Happy Labor Day, folks! I hope this national holiday actually signifies a day off for you. In fact, despite the purpose and history of this holiday, I’m finding that advertisers and industries have the exact opposite goals in mind; my email inbox this morning had me scrolling through emails such as:

This is huge. 40% off blowout sale!

Hurry! 7 Labor Day deals end today!

This is it! Last day of summer blowout sales.

Labor Day Promotions!

Labor Day Promotions! And a solution if you eat too much.

The apparent attitude among our friends in the sales sector is: if you’re not working, then you should be shopping. After all, why not blow the fruit of your hard labor on a brand new shiny toy?

Work isn’t all bad. I don’t know about you, but I actually love to work. Good work helps us develop our minds and skills; it makes us team players; it (hopefully) contributes to a larger goal that is important to us. We learn by working.

But when I was in college, I did not have a particularly strong sense of what it meant to rest. Many of my extracurricular pursuits had me simply working in another capacity– running meetings, delegating tasks, working on publicity, or actually making money.

I’ve learned that resting well is a skill that needs to be cultivated, just as much as working well. And, if you’re subscribed to as many promotional lists as I am, your inbox is likely not telling you to actually rest today, or on any day off. Instead, we’re encouraged to cash in on a great deal– in a competitive, beat-the-deadline, FOMO kind of way. The last thing I need from a day off of good, hard work is someone telling me that I need to hurry. No, thanks.

So how do we go about resting properly? How do we find peace on days off? Is it possible to rest well without feeling left out?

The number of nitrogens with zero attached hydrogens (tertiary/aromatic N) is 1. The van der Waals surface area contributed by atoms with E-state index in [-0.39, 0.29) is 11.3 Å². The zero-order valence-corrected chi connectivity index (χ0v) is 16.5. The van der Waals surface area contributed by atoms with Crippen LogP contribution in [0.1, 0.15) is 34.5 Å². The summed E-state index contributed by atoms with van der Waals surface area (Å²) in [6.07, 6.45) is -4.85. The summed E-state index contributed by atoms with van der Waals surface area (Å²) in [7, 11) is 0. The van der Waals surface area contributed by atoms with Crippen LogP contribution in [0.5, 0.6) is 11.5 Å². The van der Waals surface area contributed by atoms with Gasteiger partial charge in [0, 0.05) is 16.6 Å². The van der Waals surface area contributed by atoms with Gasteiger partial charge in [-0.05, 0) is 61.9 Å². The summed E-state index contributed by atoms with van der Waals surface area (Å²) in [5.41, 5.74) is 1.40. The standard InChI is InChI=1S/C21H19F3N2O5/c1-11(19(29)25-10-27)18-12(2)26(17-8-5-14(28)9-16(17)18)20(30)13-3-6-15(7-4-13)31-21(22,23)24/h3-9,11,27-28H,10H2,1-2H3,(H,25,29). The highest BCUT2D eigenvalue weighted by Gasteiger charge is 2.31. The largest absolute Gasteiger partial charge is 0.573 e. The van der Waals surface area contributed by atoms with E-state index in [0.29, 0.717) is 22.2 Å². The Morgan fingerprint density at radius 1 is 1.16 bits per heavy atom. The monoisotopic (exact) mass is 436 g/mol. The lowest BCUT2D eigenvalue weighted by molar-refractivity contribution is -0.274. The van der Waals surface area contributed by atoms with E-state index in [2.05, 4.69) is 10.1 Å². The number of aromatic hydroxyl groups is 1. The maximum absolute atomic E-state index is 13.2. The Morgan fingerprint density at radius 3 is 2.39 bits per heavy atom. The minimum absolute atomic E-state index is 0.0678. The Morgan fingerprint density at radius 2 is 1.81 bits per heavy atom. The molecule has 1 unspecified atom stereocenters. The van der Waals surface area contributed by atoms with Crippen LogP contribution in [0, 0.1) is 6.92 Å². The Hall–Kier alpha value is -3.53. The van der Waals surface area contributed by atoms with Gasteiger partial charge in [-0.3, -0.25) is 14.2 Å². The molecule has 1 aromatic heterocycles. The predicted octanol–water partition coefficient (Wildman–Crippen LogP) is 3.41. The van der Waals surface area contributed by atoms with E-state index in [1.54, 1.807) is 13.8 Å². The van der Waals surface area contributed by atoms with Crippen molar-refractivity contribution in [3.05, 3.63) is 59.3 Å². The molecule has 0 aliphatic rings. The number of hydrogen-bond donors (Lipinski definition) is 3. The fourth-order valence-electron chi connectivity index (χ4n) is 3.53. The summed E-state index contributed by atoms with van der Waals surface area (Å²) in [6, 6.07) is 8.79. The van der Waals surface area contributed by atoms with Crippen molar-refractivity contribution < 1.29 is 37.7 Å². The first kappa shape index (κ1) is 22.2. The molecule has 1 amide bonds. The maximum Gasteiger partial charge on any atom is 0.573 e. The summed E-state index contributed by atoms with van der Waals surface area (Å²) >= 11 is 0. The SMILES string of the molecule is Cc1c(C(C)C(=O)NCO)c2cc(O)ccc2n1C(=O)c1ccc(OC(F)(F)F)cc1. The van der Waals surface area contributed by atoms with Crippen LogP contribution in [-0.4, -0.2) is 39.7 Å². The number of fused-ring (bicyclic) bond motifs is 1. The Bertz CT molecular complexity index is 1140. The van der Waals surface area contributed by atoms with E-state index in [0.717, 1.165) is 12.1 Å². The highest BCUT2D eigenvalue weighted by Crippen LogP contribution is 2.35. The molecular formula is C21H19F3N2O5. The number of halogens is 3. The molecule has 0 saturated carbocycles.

We live in Pasadena, California, which means we are ten minutes away from one of the most beautiful botanical gardens I have ever been to– the Huntington. There are acres of gorgeous cultivated gardens, huge trees with benches beneath, and plenty of shade in which to hide from the sun.

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But you don’t need to live near something like this to enjoy a day off— though I’ll admit it’s absolutely wonderful. Perhaps your place of non-commercial relaxation is reading at a cafe or picnicking in a park. Perhaps it’s your back porch with a glass of lemonade or an empty canvas and some paints. It could also be a quiet beach, a scenic hike or an art museum.

And what can we do to relax? We can breathe, for one. We can chat, laugh, write, draw, eat, sleep, create. We can wander aimlessly in a beautiful place. The point is to toss aside the need to be productive– to catch a sale or get “it” before it’s gone– and simply focus on being.

So whether your day off is today or not for several months, promise yourself to spend it well. Unplug, tune out, put the wallet away and don’t worry– you’re not missing out on anything.